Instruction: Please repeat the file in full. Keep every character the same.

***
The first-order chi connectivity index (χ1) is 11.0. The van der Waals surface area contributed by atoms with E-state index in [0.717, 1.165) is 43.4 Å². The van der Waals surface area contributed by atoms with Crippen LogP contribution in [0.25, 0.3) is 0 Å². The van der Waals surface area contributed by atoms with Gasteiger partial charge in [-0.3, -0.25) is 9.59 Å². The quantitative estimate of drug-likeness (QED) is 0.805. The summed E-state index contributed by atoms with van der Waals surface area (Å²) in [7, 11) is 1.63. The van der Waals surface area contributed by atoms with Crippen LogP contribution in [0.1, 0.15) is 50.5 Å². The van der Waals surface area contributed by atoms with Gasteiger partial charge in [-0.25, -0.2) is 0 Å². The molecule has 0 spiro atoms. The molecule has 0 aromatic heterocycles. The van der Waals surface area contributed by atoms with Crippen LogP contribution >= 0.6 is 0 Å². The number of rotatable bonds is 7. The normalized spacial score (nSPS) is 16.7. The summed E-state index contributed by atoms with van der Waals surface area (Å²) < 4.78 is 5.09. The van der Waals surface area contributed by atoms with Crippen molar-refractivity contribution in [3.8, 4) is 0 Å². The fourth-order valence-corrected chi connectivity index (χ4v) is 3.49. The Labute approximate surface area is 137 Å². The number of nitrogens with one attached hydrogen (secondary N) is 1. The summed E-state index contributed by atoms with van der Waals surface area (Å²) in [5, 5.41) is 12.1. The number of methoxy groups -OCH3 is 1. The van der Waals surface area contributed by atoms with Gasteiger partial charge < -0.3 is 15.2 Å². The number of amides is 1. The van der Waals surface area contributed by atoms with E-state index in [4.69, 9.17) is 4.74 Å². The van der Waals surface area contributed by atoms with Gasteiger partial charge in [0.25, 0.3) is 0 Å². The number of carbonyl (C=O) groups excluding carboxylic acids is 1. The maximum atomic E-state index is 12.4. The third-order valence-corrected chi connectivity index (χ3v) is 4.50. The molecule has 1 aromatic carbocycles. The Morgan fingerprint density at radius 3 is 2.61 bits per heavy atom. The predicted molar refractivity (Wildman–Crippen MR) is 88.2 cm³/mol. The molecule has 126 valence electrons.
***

The first-order chi connectivity index (χ1) is 11.0. The van der Waals surface area contributed by atoms with E-state index in [0.717, 1.165) is 43.4 Å². The van der Waals surface area contributed by atoms with Crippen LogP contribution in [0.25, 0.3) is 0 Å². The van der Waals surface area contributed by atoms with Gasteiger partial charge in [-0.3, -0.25) is 9.59 Å². The quantitative estimate of drug-likeness (QED) is 0.805. The summed E-state index contributed by atoms with van der Waals surface area (Å²) in [7, 11) is 1.63. The van der Waals surface area contributed by atoms with Crippen LogP contribution in [0.1, 0.15) is 50.5 Å². The van der Waals surface area contributed by atoms with Gasteiger partial charge in [-0.25, -0.2) is 0 Å². The molecule has 0 spiro atoms. The molecule has 0 aromatic heterocycles. The van der Waals surface area contributed by atoms with Crippen LogP contribution >= 0.6 is 0 Å². The number of rotatable bonds is 7. The normalized spacial score (nSPS) is 16.7. The summed E-state index contributed by atoms with van der Waals surface area (Å²) < 4.78 is 5.09. The van der Waals surface area contributed by atoms with Crippen molar-refractivity contribution in [3.8, 4) is 0 Å². The fourth-order valence-corrected chi connectivity index (χ4v) is 3.49. The Labute approximate surface area is 137 Å². The number of nitrogens with one attached hydrogen (secondary N) is 1. The summed E-state index contributed by atoms with van der Waals surface area (Å²) in [5, 5.41) is 12.1. The number of methoxy groups -OCH3 is 1. The van der Waals surface area contributed by atoms with Gasteiger partial charge < -0.3 is 15.2 Å². The number of amides is 1. The van der Waals surface area contributed by atoms with E-state index in [4.69, 9.17) is 4.74 Å². The van der Waals surface area contributed by atoms with Gasteiger partial charge in [0.25, 0.3) is 0 Å². The number of carbonyl (C=O) groups excluding carboxylic acids is 1. The maximum atomic E-state index is 12.4. The third-order valence-corrected chi connectivity index (χ3v) is 4.50. The molecule has 1 aromatic carbocycles. The Morgan fingerprint density at radius 3 is 2.61 bits per heavy atom. The predicted molar refractivity (Wildman–Crippen MR) is 88.2 cm³/mol. The molecule has 126 valence electrons.